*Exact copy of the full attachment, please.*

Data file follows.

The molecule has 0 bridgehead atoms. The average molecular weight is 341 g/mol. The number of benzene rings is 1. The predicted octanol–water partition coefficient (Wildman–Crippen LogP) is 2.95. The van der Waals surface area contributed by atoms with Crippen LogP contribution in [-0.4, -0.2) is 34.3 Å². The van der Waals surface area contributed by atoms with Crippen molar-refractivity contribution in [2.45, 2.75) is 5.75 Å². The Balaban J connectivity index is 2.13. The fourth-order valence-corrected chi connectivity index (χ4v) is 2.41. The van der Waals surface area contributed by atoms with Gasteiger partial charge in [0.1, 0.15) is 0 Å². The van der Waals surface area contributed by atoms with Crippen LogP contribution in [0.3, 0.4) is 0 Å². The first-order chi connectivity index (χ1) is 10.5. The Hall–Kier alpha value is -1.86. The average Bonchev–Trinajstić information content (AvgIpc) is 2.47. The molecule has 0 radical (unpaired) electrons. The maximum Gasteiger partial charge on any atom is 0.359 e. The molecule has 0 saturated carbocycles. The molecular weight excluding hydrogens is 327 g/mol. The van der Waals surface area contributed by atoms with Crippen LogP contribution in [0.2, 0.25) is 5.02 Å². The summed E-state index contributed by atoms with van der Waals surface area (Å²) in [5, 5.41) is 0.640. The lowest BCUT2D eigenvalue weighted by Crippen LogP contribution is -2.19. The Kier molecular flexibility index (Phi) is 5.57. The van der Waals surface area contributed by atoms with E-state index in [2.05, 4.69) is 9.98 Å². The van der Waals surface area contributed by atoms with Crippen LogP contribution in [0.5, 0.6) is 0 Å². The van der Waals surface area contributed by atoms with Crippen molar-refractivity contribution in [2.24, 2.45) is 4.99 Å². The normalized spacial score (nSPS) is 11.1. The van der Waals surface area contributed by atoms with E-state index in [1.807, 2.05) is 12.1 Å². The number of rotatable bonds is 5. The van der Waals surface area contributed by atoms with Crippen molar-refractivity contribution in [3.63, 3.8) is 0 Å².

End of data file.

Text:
The molecule has 0 bridgehead atoms. The average molecular weight is 341 g/mol. The number of benzene rings is 1. The predicted octanol–water partition coefficient (Wildman–Crippen LogP) is 2.95. The van der Waals surface area contributed by atoms with Crippen LogP contribution in [-0.4, -0.2) is 34.3 Å². The van der Waals surface area contributed by atoms with Crippen molar-refractivity contribution in [2.45, 2.75) is 5.75 Å². The Balaban J connectivity index is 2.13. The fourth-order valence-corrected chi connectivity index (χ4v) is 2.41. The van der Waals surface area contributed by atoms with Gasteiger partial charge in [0.1, 0.15) is 0 Å². The van der Waals surface area contributed by atoms with Crippen LogP contribution in [0.3, 0.4) is 0 Å². The first-order chi connectivity index (χ1) is 10.5. The Hall–Kier alpha value is -1.86. The average Bonchev–Trinajstić information content (AvgIpc) is 2.47. The molecule has 0 radical (unpaired) electrons. The maximum Gasteiger partial charge on any atom is 0.359 e. The molecule has 0 saturated carbocycles. The molecular weight excluding hydrogens is 327 g/mol. The van der Waals surface area contributed by atoms with Crippen LogP contribution in [0.2, 0.25) is 5.02 Å². The summed E-state index contributed by atoms with van der Waals surface area (Å²) in [5, 5.41) is 0.640. The lowest BCUT2D eigenvalue weighted by Crippen LogP contribution is -2.19. The Kier molecular flexibility index (Phi) is 5.57. The van der Waals surface area contributed by atoms with E-state index in [2.05, 4.69) is 9.98 Å². The van der Waals surface area contributed by atoms with Crippen LogP contribution in [0.5, 0.6) is 0 Å². The van der Waals surface area contributed by atoms with Crippen molar-refractivity contribution in [2.24, 2.45) is 4.99 Å². The normalized spacial score (nSPS) is 11.1. The van der Waals surface area contributed by atoms with E-state index in [1.807, 2.05) is 12.1 Å². The number of rotatable bonds is 5. The van der Waals surface area contributed by atoms with Crippen molar-refractivity contribution in [3.63, 3.8) is 0 Å².